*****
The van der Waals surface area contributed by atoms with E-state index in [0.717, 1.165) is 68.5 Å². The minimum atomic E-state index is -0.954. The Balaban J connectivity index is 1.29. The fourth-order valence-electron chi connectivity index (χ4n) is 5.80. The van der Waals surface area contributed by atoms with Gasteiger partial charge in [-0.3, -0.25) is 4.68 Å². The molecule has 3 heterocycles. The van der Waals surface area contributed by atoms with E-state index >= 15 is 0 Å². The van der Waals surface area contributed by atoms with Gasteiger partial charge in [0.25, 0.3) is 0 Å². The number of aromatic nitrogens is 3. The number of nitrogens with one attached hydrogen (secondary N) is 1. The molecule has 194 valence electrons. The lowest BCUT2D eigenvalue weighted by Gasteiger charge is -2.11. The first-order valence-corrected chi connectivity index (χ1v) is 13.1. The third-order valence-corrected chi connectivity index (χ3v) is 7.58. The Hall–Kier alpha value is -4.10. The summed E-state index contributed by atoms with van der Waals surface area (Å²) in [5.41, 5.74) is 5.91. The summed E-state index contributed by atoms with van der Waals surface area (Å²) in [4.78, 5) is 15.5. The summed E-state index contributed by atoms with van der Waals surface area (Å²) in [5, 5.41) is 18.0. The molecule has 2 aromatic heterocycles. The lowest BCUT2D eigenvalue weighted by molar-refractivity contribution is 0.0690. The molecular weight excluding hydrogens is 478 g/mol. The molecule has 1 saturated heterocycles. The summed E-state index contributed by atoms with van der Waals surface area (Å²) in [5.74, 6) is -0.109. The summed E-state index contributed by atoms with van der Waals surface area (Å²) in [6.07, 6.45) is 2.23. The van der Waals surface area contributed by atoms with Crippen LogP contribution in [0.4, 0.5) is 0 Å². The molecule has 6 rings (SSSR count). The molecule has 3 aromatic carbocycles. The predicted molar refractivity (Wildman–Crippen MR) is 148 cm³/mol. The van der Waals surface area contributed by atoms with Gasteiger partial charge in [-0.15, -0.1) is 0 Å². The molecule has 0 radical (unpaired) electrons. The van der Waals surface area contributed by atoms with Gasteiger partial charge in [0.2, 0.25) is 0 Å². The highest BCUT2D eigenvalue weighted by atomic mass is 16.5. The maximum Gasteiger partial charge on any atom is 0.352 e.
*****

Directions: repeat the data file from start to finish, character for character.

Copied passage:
The van der Waals surface area contributed by atoms with E-state index in [0.717, 1.165) is 68.5 Å². The minimum atomic E-state index is -0.954. The Balaban J connectivity index is 1.29. The fourth-order valence-electron chi connectivity index (χ4n) is 5.80. The van der Waals surface area contributed by atoms with Gasteiger partial charge in [-0.3, -0.25) is 4.68 Å². The molecule has 3 heterocycles. The van der Waals surface area contributed by atoms with E-state index >= 15 is 0 Å². The van der Waals surface area contributed by atoms with Gasteiger partial charge in [0.25, 0.3) is 0 Å². The number of aromatic nitrogens is 3. The number of nitrogens with one attached hydrogen (secondary N) is 1. The molecule has 194 valence electrons. The lowest BCUT2D eigenvalue weighted by Gasteiger charge is -2.11. The first-order valence-corrected chi connectivity index (χ1v) is 13.1. The third-order valence-corrected chi connectivity index (χ3v) is 7.58. The Hall–Kier alpha value is -4.10. The summed E-state index contributed by atoms with van der Waals surface area (Å²) in [5.41, 5.74) is 5.91. The summed E-state index contributed by atoms with van der Waals surface area (Å²) in [4.78, 5) is 15.5. The summed E-state index contributed by atoms with van der Waals surface area (Å²) in [5, 5.41) is 18.0. The molecule has 2 aromatic heterocycles. The lowest BCUT2D eigenvalue weighted by molar-refractivity contribution is 0.0690. The molecular weight excluding hydrogens is 478 g/mol. The molecule has 1 saturated heterocycles. The summed E-state index contributed by atoms with van der Waals surface area (Å²) in [5.74, 6) is -0.109. The summed E-state index contributed by atoms with van der Waals surface area (Å²) in [6.07, 6.45) is 2.23. The van der Waals surface area contributed by atoms with Crippen LogP contribution in [0.4, 0.5) is 0 Å². The molecule has 6 rings (SSSR count). The molecule has 3 aromatic carbocycles. The predicted molar refractivity (Wildman–Crippen MR) is 148 cm³/mol. The van der Waals surface area contributed by atoms with Gasteiger partial charge in [-0.15, -0.1) is 0 Å². The molecule has 0 radical (unpaired) electrons. The van der Waals surface area contributed by atoms with Gasteiger partial charge in [0.2, 0.25) is 0 Å². The highest BCUT2D eigenvalue weighted by atomic mass is 16.5. The maximum Gasteiger partial charge on any atom is 0.352 e.